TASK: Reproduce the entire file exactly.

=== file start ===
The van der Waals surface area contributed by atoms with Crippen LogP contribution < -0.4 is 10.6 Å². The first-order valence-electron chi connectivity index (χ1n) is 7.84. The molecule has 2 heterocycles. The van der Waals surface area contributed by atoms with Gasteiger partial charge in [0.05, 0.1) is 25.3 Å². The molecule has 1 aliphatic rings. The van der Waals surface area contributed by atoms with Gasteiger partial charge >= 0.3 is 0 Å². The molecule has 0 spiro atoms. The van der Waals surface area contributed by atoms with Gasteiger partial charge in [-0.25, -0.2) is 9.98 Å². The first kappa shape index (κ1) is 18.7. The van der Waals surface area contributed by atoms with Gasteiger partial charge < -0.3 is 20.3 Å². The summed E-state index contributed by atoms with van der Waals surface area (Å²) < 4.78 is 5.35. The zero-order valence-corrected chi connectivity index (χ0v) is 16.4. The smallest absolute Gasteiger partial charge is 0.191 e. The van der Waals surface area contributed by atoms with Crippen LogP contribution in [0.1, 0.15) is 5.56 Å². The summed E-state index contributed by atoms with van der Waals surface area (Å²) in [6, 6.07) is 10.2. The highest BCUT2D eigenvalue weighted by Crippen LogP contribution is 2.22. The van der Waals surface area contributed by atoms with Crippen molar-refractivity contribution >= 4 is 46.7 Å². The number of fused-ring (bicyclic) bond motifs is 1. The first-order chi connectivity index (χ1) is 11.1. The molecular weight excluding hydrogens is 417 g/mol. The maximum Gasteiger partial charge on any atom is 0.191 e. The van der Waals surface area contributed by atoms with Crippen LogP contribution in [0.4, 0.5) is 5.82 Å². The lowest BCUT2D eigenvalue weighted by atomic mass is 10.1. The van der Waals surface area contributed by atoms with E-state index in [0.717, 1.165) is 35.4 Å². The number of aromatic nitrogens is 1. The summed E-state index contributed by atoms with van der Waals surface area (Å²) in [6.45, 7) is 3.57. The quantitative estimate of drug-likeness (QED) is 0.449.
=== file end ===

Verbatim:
The van der Waals surface area contributed by atoms with Crippen LogP contribution < -0.4 is 10.6 Å². The first-order valence-electron chi connectivity index (χ1n) is 7.84. The molecule has 2 heterocycles. The van der Waals surface area contributed by atoms with Gasteiger partial charge in [0.05, 0.1) is 25.3 Å². The molecule has 1 aliphatic rings. The van der Waals surface area contributed by atoms with Gasteiger partial charge >= 0.3 is 0 Å². The molecule has 0 spiro atoms. The van der Waals surface area contributed by atoms with Gasteiger partial charge in [-0.25, -0.2) is 9.98 Å². The first kappa shape index (κ1) is 18.7. The van der Waals surface area contributed by atoms with Gasteiger partial charge < -0.3 is 20.3 Å². The summed E-state index contributed by atoms with van der Waals surface area (Å²) < 4.78 is 5.35. The zero-order valence-corrected chi connectivity index (χ0v) is 16.4. The smallest absolute Gasteiger partial charge is 0.191 e. The van der Waals surface area contributed by atoms with Crippen LogP contribution in [0.1, 0.15) is 5.56 Å². The summed E-state index contributed by atoms with van der Waals surface area (Å²) in [6, 6.07) is 10.2. The highest BCUT2D eigenvalue weighted by Crippen LogP contribution is 2.22. The van der Waals surface area contributed by atoms with Crippen molar-refractivity contribution >= 4 is 46.7 Å². The number of fused-ring (bicyclic) bond motifs is 1. The first-order chi connectivity index (χ1) is 11.1. The molecular weight excluding hydrogens is 417 g/mol. The maximum Gasteiger partial charge on any atom is 0.191 e. The van der Waals surface area contributed by atoms with Crippen LogP contribution in [0.4, 0.5) is 5.82 Å². The lowest BCUT2D eigenvalue weighted by atomic mass is 10.1. The van der Waals surface area contributed by atoms with E-state index in [0.717, 1.165) is 35.4 Å². The number of aromatic nitrogens is 1. The summed E-state index contributed by atoms with van der Waals surface area (Å²) in [6.45, 7) is 3.57. The quantitative estimate of drug-likeness (QED) is 0.449.